Thongchai Jaidee ready for Scottish weather at this year’s Open
The 43-year-old got his first taste of links golf when the Gullane venue last staged the world’s oldest major in 2002.
He shot an 80 in the opening round before withdrawing due to an injury before Ernie Els emerged as the winner following a four-man play-off.
The only upside of that disappointment for Jaidee was that he missed out on one of the worst days in the event’s history as wind and rain turned the third round into a battle for survival.
Speaking after opening up a three-shot lead on the back of a first-round 65 in the Volvo Golf Champions in South Africa, Jaidee told the Evening News he can’t wait to return to Muirfield this summer.
“The first time I played in Scotland was the 2002 British Open at Muirfield,” he said. “Unfortunately, I had to withdraw after an 80 in the first round due to a back injury.
“But I still think it helped me to play in the wind, rain and cold – I think a learned a lot from that experience.”
Indeed, Jaidee admitted his splendid opening effort on a grey and, certainly later on, wet day on the south east coast of South Africa had been a product of playing in the wind in the home of golf.
“It was like playing a links course in Scotland,” he added. “I’ve learned a lot of things from that. I also won in the rain in Wales last year so playing in Europe has helped me learn about conditions like these.”
Jaidee’s sparkling first-day effort, which involved him use his driver just twice around a tight course at Durban County Club, saw him set the pace ahead of South African duo Ernie Els and Louis Oosthuizen.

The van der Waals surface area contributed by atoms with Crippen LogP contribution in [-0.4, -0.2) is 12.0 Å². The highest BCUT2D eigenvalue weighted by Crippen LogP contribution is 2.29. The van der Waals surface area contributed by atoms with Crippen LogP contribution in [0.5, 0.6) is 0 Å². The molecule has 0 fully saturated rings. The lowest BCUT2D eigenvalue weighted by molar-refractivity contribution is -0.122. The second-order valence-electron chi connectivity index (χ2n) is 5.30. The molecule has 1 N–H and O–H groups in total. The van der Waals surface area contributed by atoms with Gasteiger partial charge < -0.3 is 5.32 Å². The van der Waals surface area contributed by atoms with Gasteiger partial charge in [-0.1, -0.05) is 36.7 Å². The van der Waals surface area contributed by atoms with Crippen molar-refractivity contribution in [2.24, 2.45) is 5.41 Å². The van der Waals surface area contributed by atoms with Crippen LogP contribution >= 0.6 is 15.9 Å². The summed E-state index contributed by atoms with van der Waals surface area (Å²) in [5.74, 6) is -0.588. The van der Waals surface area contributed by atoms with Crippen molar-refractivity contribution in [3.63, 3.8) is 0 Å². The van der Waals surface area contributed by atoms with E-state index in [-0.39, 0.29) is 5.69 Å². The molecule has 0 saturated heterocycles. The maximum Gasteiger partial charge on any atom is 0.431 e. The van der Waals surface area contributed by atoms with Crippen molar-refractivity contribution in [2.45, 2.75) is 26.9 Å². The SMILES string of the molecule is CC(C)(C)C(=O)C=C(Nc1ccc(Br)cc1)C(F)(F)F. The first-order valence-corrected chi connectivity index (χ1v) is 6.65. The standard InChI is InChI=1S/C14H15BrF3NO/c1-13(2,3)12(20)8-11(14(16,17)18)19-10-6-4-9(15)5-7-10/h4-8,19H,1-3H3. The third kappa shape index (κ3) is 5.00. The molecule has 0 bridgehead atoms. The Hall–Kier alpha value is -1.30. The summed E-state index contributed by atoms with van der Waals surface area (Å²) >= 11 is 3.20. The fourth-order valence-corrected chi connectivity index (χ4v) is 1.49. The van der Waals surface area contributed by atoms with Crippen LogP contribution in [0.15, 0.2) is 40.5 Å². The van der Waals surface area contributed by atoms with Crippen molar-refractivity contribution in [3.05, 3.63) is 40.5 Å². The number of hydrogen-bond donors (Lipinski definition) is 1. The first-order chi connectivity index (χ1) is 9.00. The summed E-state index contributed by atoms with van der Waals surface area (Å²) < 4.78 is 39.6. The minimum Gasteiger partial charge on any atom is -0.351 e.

But well within striking distance as well after they all opened with 69s were Scottish trio Paul Lawrie, Scott Jamieson and Richie Ramsay.
“Today was good – I played lovely,” said Lawrie, Scotland’s top-ranked player. “I only hit two poor shots all day and they were both on the same hole (the eighth, where he ran up a double-bogey 7).
“I hit a poor tee shot with a driver that went way right in the bushes. After chipping it out sideways, I then duff hooked a rescue third shot.
“But, apart from those two shots, I was never in trouble. And we had the toughest part of the day, no question.”
That was a reference to him and playing partner Colin Montgomerie, who opened with a level-par 72 to sit in a share of 15th, playing their final few holes in steady rain.
Despite that, Lawrie came home in 31, five-under, and had nothing but praise afterwards for a course that was once ranked No 1 in South Africa.
“The course is fantastic,” he declared. “If you spray it about a little bit off the tee, you’re going to be in trouble.
“You’ve got to hit the fairways around this course, and if you do, the course is pretty short and pretty easy. But, if you hit it off line, it’s not so easy.
“There was a good breeze blowing today, which I like and there’s no doubt that protects this course. You’ve got to play well to get a score out there.”
Lawrie has given himself a tough act to follow, having won twice in 2012 en route to finishing tenth in the Race to Dubai.
“My expectations are no more than they were at the start of last year,” he replied when asked if he’d set any goals for himself in 2013.
“I’m not going to get too far ahead of myself. I know I’m swinging well and I know the putter is working a lot better. But we’ll just see what happens.”